• A policy pledge to instill “a right to repair,” making it more affordable for Canadians to repair rather than replace their home appliances and electronics; and
  • Plans to explore imposing a standard USB charging port for cell phones, laptops and other electronic devices.


Arguably the centrepiece in Tuesday’s budget was the chapter on spurring economic growth in Canada’s clean energy sectors, through investment tax credits, low-cost strategic financing, and targeted programs to spur growth in critical minerals and other key sectors such as electric vehicles.

This portion of the federal spending plan includes:

  • A refundable 15 per cent clean electricity investment tax credit for investments in non-emitting electricity generation systems, and electricity storage or transmission, at a cost of $6.3 billion over 4 years;
  • A refundable clean technology manufacturing tax credit equal to 30 per cent of the cost of investments in machinery used to manufacture or process clean technologies, at a cost of $4.5 billion over five years;
  • A clean hydrogen investment tax credit first signalled in the 2022 fall update, with support ranging from 15 to 40 per cent of eligible project costs; and
  • At least $20 billion coming from the Canada Infrastructure Bank to support building major clean electricity and clean growth infrastructure projects.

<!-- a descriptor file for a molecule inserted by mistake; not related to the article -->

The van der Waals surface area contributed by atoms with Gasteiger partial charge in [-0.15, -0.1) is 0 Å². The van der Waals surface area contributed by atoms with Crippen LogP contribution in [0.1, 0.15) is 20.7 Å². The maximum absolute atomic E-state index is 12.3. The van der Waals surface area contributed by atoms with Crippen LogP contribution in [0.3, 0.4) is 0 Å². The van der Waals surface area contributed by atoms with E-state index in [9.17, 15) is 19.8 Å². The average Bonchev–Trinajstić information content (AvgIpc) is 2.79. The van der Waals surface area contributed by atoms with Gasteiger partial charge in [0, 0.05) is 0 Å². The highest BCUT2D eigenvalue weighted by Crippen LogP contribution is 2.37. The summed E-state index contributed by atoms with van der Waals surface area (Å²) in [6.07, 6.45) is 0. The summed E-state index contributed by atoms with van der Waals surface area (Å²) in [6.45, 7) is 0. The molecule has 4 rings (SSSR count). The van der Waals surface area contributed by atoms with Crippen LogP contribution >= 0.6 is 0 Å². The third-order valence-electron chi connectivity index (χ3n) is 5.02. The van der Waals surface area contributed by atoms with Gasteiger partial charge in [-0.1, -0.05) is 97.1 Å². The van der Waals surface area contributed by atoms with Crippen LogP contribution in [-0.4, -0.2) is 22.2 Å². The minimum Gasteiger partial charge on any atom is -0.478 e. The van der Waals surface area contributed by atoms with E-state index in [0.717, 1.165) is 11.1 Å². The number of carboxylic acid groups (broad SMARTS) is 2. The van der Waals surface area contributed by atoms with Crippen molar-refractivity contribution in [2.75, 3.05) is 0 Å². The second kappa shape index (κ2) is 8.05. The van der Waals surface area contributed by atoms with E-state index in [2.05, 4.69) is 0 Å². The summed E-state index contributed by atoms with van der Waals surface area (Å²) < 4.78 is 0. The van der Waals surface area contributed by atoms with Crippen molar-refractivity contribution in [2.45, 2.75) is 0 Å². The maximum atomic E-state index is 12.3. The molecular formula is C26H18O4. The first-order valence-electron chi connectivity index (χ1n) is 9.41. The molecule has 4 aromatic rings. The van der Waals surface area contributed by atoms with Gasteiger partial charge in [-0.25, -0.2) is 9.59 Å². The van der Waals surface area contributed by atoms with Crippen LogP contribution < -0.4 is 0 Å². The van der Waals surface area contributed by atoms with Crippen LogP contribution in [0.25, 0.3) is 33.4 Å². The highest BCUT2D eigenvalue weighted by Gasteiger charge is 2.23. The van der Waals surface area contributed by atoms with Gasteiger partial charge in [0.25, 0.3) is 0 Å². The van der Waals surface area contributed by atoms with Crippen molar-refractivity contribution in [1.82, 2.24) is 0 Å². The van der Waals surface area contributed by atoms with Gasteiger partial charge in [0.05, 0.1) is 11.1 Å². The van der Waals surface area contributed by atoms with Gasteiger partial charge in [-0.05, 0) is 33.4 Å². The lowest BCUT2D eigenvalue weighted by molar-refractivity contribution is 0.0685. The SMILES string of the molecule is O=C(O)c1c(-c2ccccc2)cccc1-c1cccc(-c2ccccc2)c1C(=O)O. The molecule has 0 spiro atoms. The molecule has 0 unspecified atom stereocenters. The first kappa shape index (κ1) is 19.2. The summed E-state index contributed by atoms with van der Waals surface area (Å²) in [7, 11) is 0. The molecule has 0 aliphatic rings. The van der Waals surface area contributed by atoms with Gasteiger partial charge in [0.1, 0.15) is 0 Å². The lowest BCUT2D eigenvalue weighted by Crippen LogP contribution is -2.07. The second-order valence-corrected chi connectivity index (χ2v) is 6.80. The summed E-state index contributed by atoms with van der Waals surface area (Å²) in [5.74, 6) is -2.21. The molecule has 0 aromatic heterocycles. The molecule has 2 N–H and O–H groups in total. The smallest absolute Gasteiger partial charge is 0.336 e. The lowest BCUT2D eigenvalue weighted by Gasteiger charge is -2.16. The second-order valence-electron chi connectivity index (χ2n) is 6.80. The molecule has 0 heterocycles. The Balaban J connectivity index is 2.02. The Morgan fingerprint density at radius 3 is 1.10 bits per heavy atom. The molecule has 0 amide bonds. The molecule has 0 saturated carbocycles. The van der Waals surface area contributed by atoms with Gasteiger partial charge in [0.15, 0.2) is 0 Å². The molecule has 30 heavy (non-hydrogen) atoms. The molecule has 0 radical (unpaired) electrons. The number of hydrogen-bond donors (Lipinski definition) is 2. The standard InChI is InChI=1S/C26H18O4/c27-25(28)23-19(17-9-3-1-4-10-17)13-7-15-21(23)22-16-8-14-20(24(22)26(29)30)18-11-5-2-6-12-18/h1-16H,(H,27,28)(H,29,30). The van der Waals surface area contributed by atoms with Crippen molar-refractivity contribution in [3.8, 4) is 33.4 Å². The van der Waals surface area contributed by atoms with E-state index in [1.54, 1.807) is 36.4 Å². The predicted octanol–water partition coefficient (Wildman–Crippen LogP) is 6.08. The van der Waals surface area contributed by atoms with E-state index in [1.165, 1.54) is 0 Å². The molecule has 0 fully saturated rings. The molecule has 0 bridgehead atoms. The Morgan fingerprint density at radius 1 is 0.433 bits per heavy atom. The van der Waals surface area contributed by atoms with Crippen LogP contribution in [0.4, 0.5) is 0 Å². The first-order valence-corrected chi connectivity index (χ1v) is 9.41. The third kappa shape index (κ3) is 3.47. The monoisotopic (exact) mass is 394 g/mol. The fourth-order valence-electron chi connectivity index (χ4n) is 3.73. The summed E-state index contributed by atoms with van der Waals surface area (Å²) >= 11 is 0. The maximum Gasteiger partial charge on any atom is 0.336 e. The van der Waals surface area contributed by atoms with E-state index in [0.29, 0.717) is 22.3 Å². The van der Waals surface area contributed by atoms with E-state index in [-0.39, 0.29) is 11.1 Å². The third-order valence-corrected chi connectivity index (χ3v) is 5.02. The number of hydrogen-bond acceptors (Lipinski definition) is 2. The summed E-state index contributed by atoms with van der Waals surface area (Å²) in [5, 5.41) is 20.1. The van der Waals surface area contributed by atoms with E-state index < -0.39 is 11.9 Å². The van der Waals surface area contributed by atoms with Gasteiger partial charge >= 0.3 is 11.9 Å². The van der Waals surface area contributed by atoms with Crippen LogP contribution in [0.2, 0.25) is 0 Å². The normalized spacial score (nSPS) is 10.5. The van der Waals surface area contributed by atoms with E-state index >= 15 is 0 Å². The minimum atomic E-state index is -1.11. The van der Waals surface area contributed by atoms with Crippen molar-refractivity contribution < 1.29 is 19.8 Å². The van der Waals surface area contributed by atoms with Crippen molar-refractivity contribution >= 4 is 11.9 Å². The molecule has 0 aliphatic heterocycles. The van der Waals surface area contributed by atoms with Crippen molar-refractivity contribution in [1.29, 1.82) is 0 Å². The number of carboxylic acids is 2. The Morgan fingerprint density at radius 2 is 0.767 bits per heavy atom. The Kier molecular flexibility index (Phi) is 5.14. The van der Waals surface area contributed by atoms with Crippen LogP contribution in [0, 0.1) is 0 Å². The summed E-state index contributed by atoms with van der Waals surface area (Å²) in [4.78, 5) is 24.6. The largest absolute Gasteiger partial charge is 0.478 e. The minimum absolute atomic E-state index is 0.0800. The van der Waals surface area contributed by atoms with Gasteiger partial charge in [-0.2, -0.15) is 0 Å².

“In the months and years to come, we must seize the remarkable opportunities for Canada that are presented by two fundamental shifts in the global economy: the race to build the clean economies of the 21st century, and our allies’ accelerating efforts to friendshore their economies by building their critical supply chains through democracies like our own,” reads Freeland’s foreword.

Speaking with reporters, Freeland said the federal government views its approach to climate change and clean growth as a pyramid, with the price on carbon at the base, followed by the new tax incentives, concessional financing, and “bespoke” support for certain projects at the peak.

Overall, the government is expected to spend $80 billion over the next decade on clean economy-focused initiatives.


The budget also includes some smaller-ticket items indicating the Liberals are seeking to address some of the pressing stories that have been top of mind for Canadians since the last budget: foreign interference, abuse in sport, and a rise in online hate.

Over the next three years, the Liberals are planning to spend $48.9 million on protecting diaspora communities as well as Canadians from attempts by foreign states to interfere, threaten, and covertly influence individuals or institutions.

This money will be going to the RCMP to bolster its protections for those who face harassment and intimidation, increase its investigative capacity, and more proactively engage with targeted communities.

An additional $13.5 million will be spent over five years and then $3.1 million in following years to see Public Safety Canada establish a “National Counter-Foreign Interference Office.”

The budget also promises $13.8 million for the Department of Canadian Heritage to ensure that Canadian sporting institutions are accountable for athletes’ treatment and to support a sport system that promotes safety and well-being.